AFRICA – African nations, alongside international partners, convened in Lusaka, Zambia, to assess progress and strategize on enhancing access to biofortified seeds.
Biofortification, a process of enhancing the nutritional content of staple crops, is seen as a pivotal solution to combat malnutrition, which affects millions of children and adults across the continent.
Participants, representing a diverse array of stakeholders, including the African Union Commission (AUC), regional economic communities, national food and nutrition security agencies, research institutions, private sector entities, and farmer organizations, came together to evaluate the implementation of the biofortification framework endorsed by the African Union (AU) policy organs.
This initiative seeks to increase the nutrient content in staple food crops, providing a sustainable solution to widespread malnutrition, especially among rural communities engaged in subsistence farming.
During the meeting, it was revealed that more than 175 biofortified varieties of 13 staple crops have been tested or released in 39 African countries.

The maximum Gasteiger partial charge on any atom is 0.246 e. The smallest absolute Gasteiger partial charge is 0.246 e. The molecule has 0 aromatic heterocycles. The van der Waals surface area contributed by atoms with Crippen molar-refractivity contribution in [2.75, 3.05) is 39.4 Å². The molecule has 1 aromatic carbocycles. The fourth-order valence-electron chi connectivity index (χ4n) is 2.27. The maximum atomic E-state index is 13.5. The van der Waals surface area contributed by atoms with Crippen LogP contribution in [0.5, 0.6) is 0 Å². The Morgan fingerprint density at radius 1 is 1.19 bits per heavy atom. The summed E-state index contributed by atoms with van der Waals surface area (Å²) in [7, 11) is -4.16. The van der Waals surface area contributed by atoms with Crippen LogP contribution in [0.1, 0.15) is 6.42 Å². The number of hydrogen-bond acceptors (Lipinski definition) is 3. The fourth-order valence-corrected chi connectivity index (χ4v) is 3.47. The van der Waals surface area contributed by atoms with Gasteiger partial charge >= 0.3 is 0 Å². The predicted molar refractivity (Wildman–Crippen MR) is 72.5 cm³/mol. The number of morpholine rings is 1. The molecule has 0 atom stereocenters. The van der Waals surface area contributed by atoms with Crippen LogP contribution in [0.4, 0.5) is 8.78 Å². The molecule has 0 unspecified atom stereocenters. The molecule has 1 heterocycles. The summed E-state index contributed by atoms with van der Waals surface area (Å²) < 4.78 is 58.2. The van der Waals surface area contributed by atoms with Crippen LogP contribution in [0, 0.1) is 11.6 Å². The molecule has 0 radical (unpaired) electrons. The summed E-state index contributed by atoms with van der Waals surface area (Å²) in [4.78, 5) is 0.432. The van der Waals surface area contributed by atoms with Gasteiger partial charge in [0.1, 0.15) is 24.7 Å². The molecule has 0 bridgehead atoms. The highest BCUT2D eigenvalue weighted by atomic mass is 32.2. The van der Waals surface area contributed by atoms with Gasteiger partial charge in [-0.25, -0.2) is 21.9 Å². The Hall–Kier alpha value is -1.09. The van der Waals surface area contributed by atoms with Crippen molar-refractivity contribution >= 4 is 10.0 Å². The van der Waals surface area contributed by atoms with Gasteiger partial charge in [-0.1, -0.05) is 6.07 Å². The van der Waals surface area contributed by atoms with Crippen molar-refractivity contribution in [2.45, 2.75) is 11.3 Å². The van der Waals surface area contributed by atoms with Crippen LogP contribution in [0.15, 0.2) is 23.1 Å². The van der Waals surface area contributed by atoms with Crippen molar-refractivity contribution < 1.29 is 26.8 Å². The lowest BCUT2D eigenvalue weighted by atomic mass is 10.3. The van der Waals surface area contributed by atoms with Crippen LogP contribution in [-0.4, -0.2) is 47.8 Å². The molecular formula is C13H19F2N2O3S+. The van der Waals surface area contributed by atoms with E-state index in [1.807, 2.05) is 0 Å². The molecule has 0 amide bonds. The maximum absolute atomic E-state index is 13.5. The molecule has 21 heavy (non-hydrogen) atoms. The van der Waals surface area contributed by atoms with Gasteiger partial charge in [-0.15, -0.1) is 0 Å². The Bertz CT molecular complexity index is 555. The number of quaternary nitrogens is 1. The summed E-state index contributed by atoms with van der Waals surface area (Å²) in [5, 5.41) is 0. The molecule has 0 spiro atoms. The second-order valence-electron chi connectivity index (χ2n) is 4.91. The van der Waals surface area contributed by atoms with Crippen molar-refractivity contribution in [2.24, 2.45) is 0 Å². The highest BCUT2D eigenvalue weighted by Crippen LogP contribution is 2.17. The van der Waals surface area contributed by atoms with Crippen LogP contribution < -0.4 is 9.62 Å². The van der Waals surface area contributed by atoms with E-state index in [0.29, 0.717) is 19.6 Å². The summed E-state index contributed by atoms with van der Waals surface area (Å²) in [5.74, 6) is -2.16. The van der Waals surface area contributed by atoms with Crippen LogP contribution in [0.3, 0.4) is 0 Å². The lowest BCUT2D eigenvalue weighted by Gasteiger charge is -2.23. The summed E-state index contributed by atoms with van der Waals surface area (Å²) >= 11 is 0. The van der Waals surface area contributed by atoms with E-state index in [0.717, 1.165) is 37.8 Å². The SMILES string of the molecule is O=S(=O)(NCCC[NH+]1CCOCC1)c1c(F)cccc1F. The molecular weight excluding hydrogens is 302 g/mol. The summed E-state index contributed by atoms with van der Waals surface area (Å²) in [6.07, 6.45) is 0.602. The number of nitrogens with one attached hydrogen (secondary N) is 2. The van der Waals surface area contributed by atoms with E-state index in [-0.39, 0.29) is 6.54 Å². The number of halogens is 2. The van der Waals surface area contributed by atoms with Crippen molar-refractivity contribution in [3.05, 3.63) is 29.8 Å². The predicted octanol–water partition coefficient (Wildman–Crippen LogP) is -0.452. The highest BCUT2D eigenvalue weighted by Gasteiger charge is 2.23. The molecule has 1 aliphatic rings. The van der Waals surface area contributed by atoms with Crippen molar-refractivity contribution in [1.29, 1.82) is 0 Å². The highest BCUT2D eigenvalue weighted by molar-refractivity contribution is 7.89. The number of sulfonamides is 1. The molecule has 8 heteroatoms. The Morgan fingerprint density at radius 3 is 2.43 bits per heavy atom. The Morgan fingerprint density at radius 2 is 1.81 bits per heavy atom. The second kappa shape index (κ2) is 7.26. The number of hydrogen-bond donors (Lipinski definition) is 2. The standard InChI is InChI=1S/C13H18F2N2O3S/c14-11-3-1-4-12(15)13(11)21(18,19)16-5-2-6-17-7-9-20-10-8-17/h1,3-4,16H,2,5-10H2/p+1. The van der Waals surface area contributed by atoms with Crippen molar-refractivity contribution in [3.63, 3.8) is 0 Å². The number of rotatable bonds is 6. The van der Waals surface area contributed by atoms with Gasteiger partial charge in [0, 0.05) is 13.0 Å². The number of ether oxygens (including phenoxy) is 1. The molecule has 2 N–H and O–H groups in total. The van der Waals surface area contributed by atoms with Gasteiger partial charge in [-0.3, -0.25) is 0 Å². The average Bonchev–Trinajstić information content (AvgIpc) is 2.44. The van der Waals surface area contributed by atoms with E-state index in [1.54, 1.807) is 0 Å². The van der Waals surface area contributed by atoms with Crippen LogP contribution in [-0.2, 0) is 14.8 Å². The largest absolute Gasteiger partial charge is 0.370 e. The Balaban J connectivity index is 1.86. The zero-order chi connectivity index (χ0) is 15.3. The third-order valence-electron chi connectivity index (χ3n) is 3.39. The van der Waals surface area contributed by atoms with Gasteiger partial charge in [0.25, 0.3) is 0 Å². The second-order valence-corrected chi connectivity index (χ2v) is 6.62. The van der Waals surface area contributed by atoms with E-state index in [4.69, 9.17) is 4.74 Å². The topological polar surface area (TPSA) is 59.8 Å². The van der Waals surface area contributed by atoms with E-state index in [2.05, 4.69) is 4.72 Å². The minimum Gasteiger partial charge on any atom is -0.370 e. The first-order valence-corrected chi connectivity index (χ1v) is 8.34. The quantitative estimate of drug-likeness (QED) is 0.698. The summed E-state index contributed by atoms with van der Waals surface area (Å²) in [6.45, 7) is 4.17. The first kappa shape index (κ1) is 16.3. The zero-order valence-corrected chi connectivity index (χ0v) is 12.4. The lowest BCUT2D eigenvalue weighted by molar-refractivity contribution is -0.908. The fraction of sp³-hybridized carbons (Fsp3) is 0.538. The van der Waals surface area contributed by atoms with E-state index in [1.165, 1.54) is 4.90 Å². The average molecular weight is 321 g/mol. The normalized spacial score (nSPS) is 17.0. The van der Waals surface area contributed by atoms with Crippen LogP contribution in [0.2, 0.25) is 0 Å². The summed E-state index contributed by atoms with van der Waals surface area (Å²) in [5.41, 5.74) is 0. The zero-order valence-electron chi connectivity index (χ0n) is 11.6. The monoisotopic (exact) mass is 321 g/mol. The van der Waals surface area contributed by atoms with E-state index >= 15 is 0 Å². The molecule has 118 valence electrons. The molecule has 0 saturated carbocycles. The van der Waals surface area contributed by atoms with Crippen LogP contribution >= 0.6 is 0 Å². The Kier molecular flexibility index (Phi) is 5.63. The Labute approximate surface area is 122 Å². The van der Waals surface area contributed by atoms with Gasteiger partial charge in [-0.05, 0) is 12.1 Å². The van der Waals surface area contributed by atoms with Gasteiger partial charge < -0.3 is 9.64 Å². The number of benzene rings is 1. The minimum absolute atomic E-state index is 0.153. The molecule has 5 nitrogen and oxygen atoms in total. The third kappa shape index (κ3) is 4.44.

However, accessibility to these varieties remains a challenge for the majority of farmers. Participants delved into the newly developed Africa Biofortification Performance Index, a tool designed to track the uptake of biofortified varieties.
Additionally, private companies from Nigeria, Zambia, and Malawi showcased a range of innovative products, including cassava flour, snacks, soups, and breakfast cereals, all derived from biofortified crops.
These efforts have already benefited over 10.3 million smallholder farm households, making them nutritionally resilient.
Ms. Beatrice Egulu Nakacwa, the representative of the Agriculture and Rural Development Directorate of the African Union, emphasized the urgent need to accelerate the implementation of the declaration on Food Fortification and Biofortification endorsed by the AU’s Heads of States and Governments in February 2021.
She commended stakeholders for their roles in advancing research, advocacy, knowledge sharing, and policy development. Ms. Nakacwa stressed the importance of strengthening data systems at regional and national levels for informed decision-making and policy formulation.
A coordinated approach
The meeting culminated in the development of a comprehensive Action Plan focusing on three pillars: advocating for policy knowledge and seed variety policies, enhancing demand and marketability of biofortified products, and accelerating the release, licensing, and commercialization of biofortified seed varieties.
Stakeholders enthusiastically embraced their roles and responsibilities, pledging collaborative efforts to drive the implementation of biofortified seeds across the continent.